Colorado Rights Blog


  • Anthony Martinez is 84-years-old and suffering from renal failure, as well as other serious medical conditions including dementia. He is currently incarcerated in the Sterling Correctional Facility, site of one of Colorado’s largest COVID-19 outbreaks with almost 600 active COVID-19 cases. He and his family are understandably terrified that he will catch the virus and die.

    In the midst of this public health crisis, incarcerated people as vulnerable as Anthony, could and should be immediately released to safely live out their remaining years with family.

    Read more about Anthony Martinez and other at-risk incarcerated people. 

  • Ronald Johnson is pre-diabetic, suffers from asthma and high blood pressure, and regularly uses an inhaler to breathe. His age and respiratory ailments put him at risk of serious illness and death if he contracts COVID-19. With over hundreds of active cases in Colorado’s prisons, his family fears he will not make it out alive. His daughter, Amber, says, “In prison, he can’t protect himself and he can’t social distance. My deep fear is that my dad will die in prison. That is an awful, traumatic reality to consider. My chest is tight just thinking about how quickly it spreads and how vulnerable he is.”

    Governor Hickenlooper shortened his sentence following testimony from family, friends and correctional officers advocating for his early release. Yet, he is still eight years away from parole. While he remains in prison, COVID-19 continues to spread. Ronald’s three siblings, four children and four grandchildren are desperate for his release.

    Read more about Ronald Johnson and other at-risk incarcerated people.

  • Tuesday Olson knew her pregnancy was in trouble and tried to access hospital care as soon as possible. But there was a problem: she was in jail. This is her story.
  • It’s time to end the death penalty in Colorado. Family members who lost loved ones to murder speak out against an unjust and broken system.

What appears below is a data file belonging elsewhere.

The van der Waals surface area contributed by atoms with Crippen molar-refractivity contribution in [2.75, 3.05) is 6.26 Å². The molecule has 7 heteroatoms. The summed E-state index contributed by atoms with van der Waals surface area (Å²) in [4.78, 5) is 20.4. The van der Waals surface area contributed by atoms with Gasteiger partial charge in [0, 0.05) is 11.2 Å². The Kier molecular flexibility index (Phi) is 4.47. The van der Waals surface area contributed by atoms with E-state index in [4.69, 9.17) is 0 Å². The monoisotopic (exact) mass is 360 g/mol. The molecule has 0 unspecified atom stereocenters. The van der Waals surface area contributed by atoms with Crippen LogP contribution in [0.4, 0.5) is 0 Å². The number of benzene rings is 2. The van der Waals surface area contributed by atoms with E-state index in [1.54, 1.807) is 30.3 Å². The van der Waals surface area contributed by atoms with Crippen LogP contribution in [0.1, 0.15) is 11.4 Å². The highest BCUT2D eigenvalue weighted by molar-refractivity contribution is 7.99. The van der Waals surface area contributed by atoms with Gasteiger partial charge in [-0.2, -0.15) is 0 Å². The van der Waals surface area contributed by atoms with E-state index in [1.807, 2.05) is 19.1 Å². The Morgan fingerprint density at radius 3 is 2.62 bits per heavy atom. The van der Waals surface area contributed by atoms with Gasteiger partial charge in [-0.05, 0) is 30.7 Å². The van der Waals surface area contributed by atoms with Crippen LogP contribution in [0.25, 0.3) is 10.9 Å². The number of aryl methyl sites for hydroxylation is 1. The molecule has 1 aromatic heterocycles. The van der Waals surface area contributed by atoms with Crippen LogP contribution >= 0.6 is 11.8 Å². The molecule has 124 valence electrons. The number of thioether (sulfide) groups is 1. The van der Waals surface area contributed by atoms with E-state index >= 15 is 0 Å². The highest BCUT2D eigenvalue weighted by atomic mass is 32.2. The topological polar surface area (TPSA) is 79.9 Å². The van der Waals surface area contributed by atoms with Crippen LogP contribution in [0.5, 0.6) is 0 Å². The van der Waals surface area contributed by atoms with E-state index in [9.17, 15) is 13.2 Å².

Who are the ACLU’s clients?

Christina Ann FourHorn

Christina Ann FourHorn is 34 years old and lives in Sterling, Colorado with her husband and daughter. In addition to being a full-time wife and mom, Christina also works full time at night taking care of disabled adults.

On March 12, 2007, Christina was in the shower when officers from the Sterling Police Department surrounded her home and then arrested her in front of her neighbors.

It was the first time in her life that Christina had ever been arrested. The Sterling officers were acting on a warrant obtained by Denver Police Department Detective Mark Dalvit in March, 2006. Dalvit investigated an assault and robbery in Denver. The suspect was the victim’s girlfriend, whom the victim and witnesses identified as Christin Fourhorn, 160 pounds, born April, 1980, tattooed, and who was reportedly returning to her home in Oklahoma. Dalvit ran the name through the Colorado driver’s license database and found the ACLU’s innocent client. Although the computer showed she was 90 pounds heavier and seven years older than the suspect, Dalvit obtained a warrant for Christina’s arrest, on the basis of an affidavit falsely stating that she was the person the witnesses identified. A Denver police department spokesperson later defended Dalvit’s methodology as one that “followed our investigative procedures.” Christina spent five terrifying days in jail and nearly lost her job as a result of the erroneously-obtained warrant.

Christina spent 5 days in jail, during which time a Denver detective accused Christina of cheating on her husband with the alleged victim and lying to avoid being caught, and Denver officials refused offers by Christina’s husband to provide documentation proving they had arrested the wrong person. Christina was ultimately released on bail. A few weeks later, when she drove from Sterling to Denver for her next court date, she found out for the first time that Denver had already dismissed the case against her —no one had bothered, however, to tell that to Christina or her lawyer.